Seven a.m. alarm.
Campus construction. It is a love-hate relationship that Shippensburg University students have come to know well.
As of right now, the construction is physically 73 percent complete, according to Eric Barr and Bruce Herring of the Department of Facilities Management and Planning.
There is currently heavy construction around Shippen Hall and Memorial Auditorium. In the next month, activity will shift toward Heiges Field House, and Lancaster Drive will be closed for a period.
People using the commuter lots will eventually need to come to SU via Adams Drive.
When the time comes, students will receive an email approximately a week in advance to warn them about upcoming road closures.
All the digging that is churning up mud is for the placement of pipes for the installation of the new cooling system. Workers are digging from one vault to the next in order to lay pipes. Although the construction can be inconvenient, the end result is expected to ultimately help the university.
“It has to get worse before it gets better,” Barr said.
SU’s carbon footprint will be reduced by 8 percent, thanks to the new cooling system, and approximately $330,000 will be saved each year in electric costs, according to Facilities Management and Planning. The heating system in place reduces SU’s carbon footprint by 31 percent and saves $10 million in upfront costs.
The construction for the new heating/cooling system started in the 2013–2014 academic year. Since then, the heating phase has been completed and the cooling phase is a few months away from its end.
The cooling system being placed now should be operational by April 15, according to Barr and Herring.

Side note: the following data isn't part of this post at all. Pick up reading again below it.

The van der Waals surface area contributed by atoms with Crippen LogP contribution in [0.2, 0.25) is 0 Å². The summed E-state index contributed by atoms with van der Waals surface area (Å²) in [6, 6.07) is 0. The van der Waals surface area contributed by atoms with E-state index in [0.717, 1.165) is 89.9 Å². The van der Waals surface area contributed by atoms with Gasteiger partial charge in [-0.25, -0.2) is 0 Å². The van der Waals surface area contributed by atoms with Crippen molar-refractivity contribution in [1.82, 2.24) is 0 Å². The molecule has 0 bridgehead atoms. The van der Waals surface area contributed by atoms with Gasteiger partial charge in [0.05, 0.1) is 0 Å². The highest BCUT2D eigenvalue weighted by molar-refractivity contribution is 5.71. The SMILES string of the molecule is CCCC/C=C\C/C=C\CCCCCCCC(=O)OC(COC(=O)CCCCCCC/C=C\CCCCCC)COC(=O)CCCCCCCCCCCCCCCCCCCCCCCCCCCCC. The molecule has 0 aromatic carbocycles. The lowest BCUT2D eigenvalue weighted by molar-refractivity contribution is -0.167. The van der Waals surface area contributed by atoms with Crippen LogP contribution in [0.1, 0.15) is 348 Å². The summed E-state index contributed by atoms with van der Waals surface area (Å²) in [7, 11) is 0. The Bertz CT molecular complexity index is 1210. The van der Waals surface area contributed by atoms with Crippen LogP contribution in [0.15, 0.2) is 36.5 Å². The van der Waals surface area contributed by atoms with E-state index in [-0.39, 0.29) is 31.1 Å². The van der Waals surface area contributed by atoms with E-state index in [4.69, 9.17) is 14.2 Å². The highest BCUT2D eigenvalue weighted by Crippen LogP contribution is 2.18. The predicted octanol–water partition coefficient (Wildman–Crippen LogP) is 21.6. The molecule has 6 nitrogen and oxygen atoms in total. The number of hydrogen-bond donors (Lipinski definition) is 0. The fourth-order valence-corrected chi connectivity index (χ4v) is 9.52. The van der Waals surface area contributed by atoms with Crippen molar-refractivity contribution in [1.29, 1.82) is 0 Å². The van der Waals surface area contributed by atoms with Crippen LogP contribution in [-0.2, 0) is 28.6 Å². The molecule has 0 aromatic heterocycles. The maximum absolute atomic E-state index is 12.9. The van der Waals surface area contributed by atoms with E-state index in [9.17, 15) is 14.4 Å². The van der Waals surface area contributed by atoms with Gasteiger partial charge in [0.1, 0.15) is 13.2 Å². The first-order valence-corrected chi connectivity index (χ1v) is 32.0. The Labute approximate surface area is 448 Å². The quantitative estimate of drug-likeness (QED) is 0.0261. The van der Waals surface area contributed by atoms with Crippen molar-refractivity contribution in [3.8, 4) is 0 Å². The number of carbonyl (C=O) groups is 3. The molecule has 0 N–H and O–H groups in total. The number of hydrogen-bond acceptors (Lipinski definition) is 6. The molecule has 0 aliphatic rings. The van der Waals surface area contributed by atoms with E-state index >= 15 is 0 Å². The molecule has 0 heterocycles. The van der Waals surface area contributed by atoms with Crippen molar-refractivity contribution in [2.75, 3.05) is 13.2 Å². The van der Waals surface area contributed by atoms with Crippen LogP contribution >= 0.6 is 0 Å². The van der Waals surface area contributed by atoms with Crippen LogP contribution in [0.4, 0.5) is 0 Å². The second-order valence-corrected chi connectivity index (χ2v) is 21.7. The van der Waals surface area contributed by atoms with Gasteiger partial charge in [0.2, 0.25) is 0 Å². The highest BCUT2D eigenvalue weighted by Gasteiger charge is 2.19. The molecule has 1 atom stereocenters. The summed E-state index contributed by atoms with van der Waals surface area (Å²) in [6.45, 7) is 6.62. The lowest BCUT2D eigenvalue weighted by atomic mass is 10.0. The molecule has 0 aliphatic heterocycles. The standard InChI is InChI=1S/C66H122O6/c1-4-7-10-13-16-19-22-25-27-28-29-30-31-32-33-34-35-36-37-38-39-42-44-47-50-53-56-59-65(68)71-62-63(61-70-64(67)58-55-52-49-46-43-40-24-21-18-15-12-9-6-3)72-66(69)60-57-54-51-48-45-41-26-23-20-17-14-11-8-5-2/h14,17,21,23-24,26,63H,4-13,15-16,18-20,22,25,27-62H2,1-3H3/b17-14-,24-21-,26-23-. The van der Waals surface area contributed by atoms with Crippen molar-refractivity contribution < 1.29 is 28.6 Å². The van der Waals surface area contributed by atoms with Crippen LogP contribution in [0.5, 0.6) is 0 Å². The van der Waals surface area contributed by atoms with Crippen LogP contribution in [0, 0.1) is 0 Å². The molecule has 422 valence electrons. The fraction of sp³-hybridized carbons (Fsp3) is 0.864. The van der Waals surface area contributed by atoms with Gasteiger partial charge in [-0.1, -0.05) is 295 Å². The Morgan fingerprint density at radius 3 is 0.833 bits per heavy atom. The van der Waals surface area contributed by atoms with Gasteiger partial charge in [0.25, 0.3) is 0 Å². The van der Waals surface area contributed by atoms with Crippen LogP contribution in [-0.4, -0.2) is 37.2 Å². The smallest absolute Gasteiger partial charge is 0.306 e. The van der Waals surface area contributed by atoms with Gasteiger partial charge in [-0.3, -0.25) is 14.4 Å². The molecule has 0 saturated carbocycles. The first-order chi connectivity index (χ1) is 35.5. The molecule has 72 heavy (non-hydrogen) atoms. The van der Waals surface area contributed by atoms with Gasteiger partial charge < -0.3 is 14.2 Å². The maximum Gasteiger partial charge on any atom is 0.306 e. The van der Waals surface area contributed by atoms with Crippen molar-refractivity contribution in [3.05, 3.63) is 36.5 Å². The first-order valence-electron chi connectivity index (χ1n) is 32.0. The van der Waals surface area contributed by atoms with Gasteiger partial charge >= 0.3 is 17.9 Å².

Weather can be a bit of a setback, but so far the only major problem construction crews have faced is a broken excavator.
Construction altogether should be complete sometime in July. When students return for classes in the fall, construction will be only a memory.
In the fall there will be new steps leading up to Heiges Field House and a new sidewalk by Henderson Gymnasium up to Memorial Auditorium.
There are also plans to make renovations to Mowrey and McLean Halls in the summer, according to Barr and Herring. The biggest changes will be made to the plumbing, which includes upgrading the bathroom areas.
Naugle Hall is also scheduled to be demolished in the summer after asbestos is removed, according to Barr and Herring. Asbestos is a material sometimes used in insulation and on pipes in buildings, but once released into the air it can cause cancer if inhaled.
“If you want a picture of Naugle Hall, now would be a good time to get one,” Barr joked.
The Department of Facilities Management and Planning strives to keep construction on schedule while meeting the needs of students. If students or faculty notice areas on campus that are especially muddy, they can contact facilities to request the placement of a temporary pathway. Facilities requests that students walking around on campus do their best to stick to the temporary pathways in place so as not to track dirt and mud into the buildings.
It can be inconvenient walking to class, but safety is a No. 1 priority. Facilities Management and Planning urges everyone to be on alert while walking past areas with heavy construction.
“I know they’ve had people that have not heard back-up alarms or a construction worker trying to shout at them,” Barr said.
Construction begins at 7 a.m. each day and continues until around 4:30 p.m. There are five crews working with about 25 people each, plus multiple contractors and truck drivers, according to Barr and Herring.
During exam week at the end of the semester, construction near residence halls and academic buildings is put on pause.
“We appreciate everybody’s patience with the constant rerouting and the inconveniences,” Herring said. “We’re doing it for a good reason, to save a lot of money, to reduce the carbon footprint. There’s a lot of positives with it and there’s no easy way to get through this process.”
Anyone with concerns about campus construction should contact the Department of Facilities Management and Planning, located in the Kenneth O. Reed Operations Center.
Graphic design by Mary Grace Keller